Although not currently erupting, areas of persistently elevated ground temperatures and minor release of gases are still found in the vicinity of the 2018 lower East Rift Zone fissures. These include steam (water), very small amounts of hydrogen sulfide, and carbon dioxide. These conditions are expected to be long-term. Similar conditions following the 1955 eruption continued for years to decades.
A near-vertical view into Halema‘uma‘u, with the water pond at the bottom still in the shadow of early morning light. USGS photo by D. Becker, 08-29-2019.
Since early March 2019, GPS stations and tiltmeters at the Kīlauea summit have recorded deformation consistent with slow magma accumulation within the shallow portion of the Kīlauea summit magma system (1-2 km or approximately 1 mile below ground level). However, gas measurements have yet to indicate significant shallowing of magma. HVO continues to carefully monitor all data streams at the Kīlauea summit for important changes.
Further east, GPS stations and tiltmeters continue to show motions consistent with slowed refilling of the deep East Rift Zone magmatic reservoir in the broad region between Puʻu ʻŌʻō and Highway 130. Monitoring data do not suggest any imminent change in volcanic hazard for this area. In addition to motion along the East Rift Zone, the south flank of Kīlauea continues to creep seaward at elevated rates following the May 4, 2018 M6.9 earthquake near Kalapana. HVO continues to carefully monitor all data streams along the Kīlauea East Rift Zone and south flank for important changes.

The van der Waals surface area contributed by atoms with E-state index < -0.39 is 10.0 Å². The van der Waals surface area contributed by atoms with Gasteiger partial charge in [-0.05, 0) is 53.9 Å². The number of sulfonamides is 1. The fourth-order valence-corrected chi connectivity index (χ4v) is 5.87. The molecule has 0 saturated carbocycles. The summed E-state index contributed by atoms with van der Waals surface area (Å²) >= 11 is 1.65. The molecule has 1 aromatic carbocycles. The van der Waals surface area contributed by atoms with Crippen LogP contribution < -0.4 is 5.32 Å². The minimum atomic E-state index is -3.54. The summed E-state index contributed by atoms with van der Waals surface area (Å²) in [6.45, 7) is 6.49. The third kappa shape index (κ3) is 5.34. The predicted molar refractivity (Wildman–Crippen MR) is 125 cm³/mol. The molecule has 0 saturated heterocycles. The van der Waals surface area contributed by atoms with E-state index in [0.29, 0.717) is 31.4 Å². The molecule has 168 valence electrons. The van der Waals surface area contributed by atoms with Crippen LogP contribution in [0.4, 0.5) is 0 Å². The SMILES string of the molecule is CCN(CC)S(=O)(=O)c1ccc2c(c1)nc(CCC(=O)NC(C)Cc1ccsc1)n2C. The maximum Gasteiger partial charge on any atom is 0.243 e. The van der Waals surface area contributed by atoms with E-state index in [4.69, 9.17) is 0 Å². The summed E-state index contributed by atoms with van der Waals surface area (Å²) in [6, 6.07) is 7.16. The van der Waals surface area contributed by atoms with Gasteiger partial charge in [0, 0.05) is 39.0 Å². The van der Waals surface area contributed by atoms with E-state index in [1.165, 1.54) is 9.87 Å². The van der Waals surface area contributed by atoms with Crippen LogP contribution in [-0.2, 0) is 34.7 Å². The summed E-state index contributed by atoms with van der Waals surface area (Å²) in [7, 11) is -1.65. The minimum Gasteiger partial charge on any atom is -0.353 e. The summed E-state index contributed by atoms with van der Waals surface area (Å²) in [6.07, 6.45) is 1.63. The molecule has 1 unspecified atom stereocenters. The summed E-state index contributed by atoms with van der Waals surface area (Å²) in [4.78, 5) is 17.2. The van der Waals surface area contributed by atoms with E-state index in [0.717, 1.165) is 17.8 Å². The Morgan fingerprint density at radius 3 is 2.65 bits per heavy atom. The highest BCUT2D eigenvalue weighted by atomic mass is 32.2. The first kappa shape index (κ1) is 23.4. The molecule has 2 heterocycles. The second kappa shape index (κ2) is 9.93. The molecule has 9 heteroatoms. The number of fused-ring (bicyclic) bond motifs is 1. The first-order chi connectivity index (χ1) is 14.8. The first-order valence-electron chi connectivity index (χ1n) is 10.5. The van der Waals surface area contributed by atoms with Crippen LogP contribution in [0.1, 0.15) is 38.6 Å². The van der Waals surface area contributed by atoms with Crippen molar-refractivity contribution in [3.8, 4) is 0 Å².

Source : HVO.
Photos : USGS par D. Swanson. USGS par D. Becker
Mexico , Colima :
Weekly technical bulletin of the activity of the volcano of Colima, Date: September 6, 2019.
Last week, 21 high frequency (HF) events, 7 landslides, an explosion and 13.25 minutes of low amplitude tremor were automatically recorded. During this period, there were no long period (LP) events. There were also 2 lahars, one in the Zarco Canyon and one in the Lumbre Canyon.
Intermittent emissions of steam and gas, mainly from the northeast side of the crater, continued to be recorded during the reporting period. When clouds allowed, the fixed thermal camera located to the south of the volcano detected thermal anomalies related to the fumaroles activity during the last week.
It was also possible to observe, with the help of surveillance cameras, the lahars descending into the ravine of Zarco.
No SO2 flow measurements were performed during the last week.
No thermal anomalies detected by the MIROVA satellite system were observed during the last week.
The volcano maintains an explosive activity of low intensity. The occurrence of these events indicates that the gas probably associated with the moving magma has reached surface levels. This activity can continue and increase in intensity over the coming days or weeks. The staff in charge of monitoring the volcano monitors any changes and developments in the activity.